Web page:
The protection of air quality is a priority for the European Commission and EU member states. Emission standards are currently in place for light–duty vehicles, including SVMs. ESCA has actively participated in emissions reduction policy making and committed to reducing emissions from our vehicles. Along with the European Commission, we foster and promote technological development to help protect the environment and reduce air pollution.
European SVMs are actively and continuously contributing towards improving fuel efficiency and have revealed plans to invest in the next generation of powertrains, hybridisation, lightweight materials and advanced aerodynamics, which will deliver significant improvement in fuel consumption and in turn benefit the wider industry.
Emissions has come to the forefront of automotive policy making in recent years, due to scandal and non-compliance within the wider industry. While ESCA members recognise that there is part to be played in reducing the emissions from vehicles and we are committed to do so, we advocate or exemptions and derogations for SVMs.
Under the current EU regulatory framework, small volume car manufacturers – registering less than 10,000 vehicles a year in the EU – can apply for a derogation In order to be granted a derogation, manufacturers must show a reduction in CO2 emissions levels and this must be proven to be in accordance with the companies’ overall reduction potential.
ESCA supports a derogation regime as our member’s contribution to the automotive sector’s overall emissions is negligible, on both European and global level. Furthermore, because of limited resources, our members depend to a great extent on buying in technologies from other manufacturers. Indeed, the average life cycle of their models is considerably longer than for larger manufacturers: the design and engineering cost of a vehicle model has to be amortised over a very small sales volume.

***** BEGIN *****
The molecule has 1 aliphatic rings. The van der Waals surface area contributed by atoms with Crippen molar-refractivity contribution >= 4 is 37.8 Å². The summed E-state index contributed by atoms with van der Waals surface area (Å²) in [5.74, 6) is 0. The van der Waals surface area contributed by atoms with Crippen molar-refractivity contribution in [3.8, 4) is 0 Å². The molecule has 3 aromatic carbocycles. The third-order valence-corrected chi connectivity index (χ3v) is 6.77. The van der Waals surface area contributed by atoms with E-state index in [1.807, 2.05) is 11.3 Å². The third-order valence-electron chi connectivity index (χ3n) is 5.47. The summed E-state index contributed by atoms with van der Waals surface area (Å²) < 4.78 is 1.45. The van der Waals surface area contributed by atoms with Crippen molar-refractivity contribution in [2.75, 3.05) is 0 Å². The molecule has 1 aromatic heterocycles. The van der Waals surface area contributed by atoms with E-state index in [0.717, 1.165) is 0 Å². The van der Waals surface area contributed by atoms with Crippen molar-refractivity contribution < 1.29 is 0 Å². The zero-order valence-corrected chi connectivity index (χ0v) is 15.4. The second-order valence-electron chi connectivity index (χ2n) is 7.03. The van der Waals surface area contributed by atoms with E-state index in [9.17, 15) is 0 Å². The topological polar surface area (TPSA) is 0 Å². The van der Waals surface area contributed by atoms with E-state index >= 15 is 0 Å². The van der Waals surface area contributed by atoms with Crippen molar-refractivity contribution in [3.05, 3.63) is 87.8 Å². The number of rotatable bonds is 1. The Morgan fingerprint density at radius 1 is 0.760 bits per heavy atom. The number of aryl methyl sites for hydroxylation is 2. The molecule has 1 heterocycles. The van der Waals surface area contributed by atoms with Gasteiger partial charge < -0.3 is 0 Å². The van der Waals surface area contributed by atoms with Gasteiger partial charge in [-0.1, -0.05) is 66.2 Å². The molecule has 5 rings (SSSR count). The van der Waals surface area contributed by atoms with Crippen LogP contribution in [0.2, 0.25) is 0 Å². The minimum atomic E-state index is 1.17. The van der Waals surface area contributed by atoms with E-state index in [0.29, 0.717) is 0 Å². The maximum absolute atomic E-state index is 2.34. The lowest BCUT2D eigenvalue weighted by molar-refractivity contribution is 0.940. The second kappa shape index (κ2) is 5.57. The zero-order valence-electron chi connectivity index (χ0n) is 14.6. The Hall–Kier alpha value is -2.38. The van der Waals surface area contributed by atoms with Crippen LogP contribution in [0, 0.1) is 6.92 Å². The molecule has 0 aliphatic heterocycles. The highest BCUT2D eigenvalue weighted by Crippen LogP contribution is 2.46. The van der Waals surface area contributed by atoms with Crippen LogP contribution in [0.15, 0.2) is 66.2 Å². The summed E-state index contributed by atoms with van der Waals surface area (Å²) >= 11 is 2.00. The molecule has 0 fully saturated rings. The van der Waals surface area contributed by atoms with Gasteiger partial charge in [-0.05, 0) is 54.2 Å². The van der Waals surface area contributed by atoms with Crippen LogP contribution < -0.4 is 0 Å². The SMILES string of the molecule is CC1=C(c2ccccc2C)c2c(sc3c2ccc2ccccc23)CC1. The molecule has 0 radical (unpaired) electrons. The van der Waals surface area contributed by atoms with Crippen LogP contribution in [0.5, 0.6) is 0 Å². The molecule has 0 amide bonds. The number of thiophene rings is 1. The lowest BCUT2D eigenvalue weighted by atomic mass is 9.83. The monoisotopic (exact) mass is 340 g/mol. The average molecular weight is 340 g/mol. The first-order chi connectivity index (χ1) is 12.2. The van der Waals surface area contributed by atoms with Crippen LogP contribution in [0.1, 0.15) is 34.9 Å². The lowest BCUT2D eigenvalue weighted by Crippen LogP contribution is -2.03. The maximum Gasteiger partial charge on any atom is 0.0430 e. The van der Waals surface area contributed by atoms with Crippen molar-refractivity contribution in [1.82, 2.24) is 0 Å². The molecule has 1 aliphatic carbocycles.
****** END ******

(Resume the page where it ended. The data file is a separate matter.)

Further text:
Moreover, small volume car manufacturers responsible for less than 1,000 new car registrations in the EU also benefit from a de-minimis exemption under the CO2 Regulation ESCA fully supports the exemption regime as the derogation procedures are a lengthy and complicated processes, requiring significant resources for both the European Commission and ESCA members. Indeed, according to the Commission’s impact assessment, the scale of CO2 emissions from vehicles produced by manufacturers registering less than 1,000 cars a year is estimated to be around 5,000 tonnes per year, “which is a marginal impact”. Excluding the first 1,000 cars from EU CO2 legislation will not generate any issue in terms of competitiveness, as vehicles produced in this range typically do not have competition from large volume manufacturers.
ESCA calls on the Commission to continue to uphold both the derogation and exemption regimes in the new CO2 legislation. We continue to engage with the Commission and partners in the automotive industry to work cohesively to achieve the best result for all stakeholders involved.